Occupational therapy will use creative therapeutic activities to increase independence and success in ADL, fine motor, visual motor, and sensory processing skills. Occupational therapist will introduce innovative methods to improve self-dressing, self-hygiene and self-feeding skills. Your child will engage in client centered activities to increase strength and coordination/control in hands and upper extremities to complete age appropriate fine motor and visual motor skills with greater success. Occupational therapist will demonstrate and educate family on variety of sensory diet strategies specific for your child’s needs to improve regulation to perform optimally in everyday activities.
Physical therapy will help improve your child’s strength, coordination, and balance through therapeutic exercise and activities to increase success in age appropriate gross motor skills. Child will also engage in tasks such as obstacle courses incorporating variety of gym equipment to improve motor planning skills. Physical therapist may target gait retraining if toe-walking is present by working on your child’s range of motion, strengthening and incorporating different sensory techniques. Consultation with an orthotist can also be provided if needed.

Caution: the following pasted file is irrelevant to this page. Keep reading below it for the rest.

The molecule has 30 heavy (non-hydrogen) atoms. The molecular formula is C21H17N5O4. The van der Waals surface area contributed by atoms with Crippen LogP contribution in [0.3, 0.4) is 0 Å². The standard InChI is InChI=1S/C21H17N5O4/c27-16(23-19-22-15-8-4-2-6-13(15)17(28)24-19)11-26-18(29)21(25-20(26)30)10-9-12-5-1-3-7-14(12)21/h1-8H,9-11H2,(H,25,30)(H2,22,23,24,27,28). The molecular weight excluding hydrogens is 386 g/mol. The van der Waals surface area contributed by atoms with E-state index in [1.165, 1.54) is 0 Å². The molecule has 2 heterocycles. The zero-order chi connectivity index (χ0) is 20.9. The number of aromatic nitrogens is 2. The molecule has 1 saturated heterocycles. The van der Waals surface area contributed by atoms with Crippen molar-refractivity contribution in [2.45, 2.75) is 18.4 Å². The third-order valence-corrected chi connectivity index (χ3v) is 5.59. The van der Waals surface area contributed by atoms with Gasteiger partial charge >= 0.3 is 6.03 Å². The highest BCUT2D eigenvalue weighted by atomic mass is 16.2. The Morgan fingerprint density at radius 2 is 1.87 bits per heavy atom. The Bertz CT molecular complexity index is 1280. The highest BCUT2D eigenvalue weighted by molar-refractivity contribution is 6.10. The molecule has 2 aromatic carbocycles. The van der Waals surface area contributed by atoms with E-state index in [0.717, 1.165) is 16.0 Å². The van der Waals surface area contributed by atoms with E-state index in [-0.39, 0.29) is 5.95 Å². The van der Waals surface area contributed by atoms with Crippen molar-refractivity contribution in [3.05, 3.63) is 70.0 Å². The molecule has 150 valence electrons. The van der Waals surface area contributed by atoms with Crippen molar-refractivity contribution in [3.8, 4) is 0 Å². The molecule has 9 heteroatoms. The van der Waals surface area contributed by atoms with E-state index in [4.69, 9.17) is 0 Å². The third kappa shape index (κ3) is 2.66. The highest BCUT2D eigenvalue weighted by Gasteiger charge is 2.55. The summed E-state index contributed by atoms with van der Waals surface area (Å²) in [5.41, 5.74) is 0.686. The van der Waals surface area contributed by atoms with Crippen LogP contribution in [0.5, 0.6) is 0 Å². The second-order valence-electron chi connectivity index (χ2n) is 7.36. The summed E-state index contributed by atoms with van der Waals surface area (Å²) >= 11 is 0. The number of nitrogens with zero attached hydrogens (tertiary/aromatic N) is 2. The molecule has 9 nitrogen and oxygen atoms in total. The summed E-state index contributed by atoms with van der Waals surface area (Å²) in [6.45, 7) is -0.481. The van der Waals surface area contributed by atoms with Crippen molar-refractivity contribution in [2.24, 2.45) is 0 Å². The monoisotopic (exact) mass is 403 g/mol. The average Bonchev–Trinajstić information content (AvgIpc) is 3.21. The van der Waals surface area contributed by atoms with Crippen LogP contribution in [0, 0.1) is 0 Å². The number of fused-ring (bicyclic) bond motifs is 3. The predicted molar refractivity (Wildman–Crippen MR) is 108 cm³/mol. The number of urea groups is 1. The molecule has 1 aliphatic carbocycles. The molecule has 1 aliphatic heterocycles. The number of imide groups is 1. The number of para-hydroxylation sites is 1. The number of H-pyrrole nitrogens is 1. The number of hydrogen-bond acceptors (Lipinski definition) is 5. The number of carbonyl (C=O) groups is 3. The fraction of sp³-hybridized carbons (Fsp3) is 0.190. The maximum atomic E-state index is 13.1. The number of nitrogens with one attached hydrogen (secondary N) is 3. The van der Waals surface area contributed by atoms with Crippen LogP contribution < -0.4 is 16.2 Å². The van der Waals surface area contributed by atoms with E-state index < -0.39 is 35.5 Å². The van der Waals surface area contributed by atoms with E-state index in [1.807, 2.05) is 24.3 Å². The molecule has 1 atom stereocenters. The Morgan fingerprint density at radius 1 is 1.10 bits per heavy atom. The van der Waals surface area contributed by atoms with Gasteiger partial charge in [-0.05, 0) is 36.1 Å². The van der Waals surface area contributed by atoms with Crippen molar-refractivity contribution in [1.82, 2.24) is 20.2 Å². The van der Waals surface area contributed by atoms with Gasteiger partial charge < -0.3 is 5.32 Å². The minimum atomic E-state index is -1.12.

Still have questions and concerns?
We are committed to helping children of all abilities achieve and live their full potential. With experienced and compassionate Physical, Occupational and Speech Therapists and four locations to serve you, we feel confident that you will be more than satisfied with the care and support your child receives.
Check out our free Interactive Online Screener – once completed, it will respond with ideas to help your child in the areas you specify they might be having trouble with or contact us at 248-684-9610.
Aculbertson. (5 Oct 2017). Flat feet in children – Problems, Causes & Treatment. Retrieved from http://surestep.net/blog/flat-feet-kids-problems-causes-treatment/
American Academy of Pediatrics (21 Nov 2015). Flat feet and fallen arches. Retrieved from https://www.healthychildren.org/English/health-issues/conditions/orthopedic/Pages/Flat-Feet-Fallen-Arches.aspx
American College of Foot and Ankle Surgeons. (n.d.).pediatric flatfoot. Retrieved from https://www.foothealthfacts.org/conditions/pediatric-flatfoot
Children’s Hospital. (2017, March 10). flat feet. Retrieved from https://www.chop.edu/conditions-diseases/flat-feet
Cueny, D. & Deb, D. (2019). Common pediatric gait abnormalities [PowerPoint slides].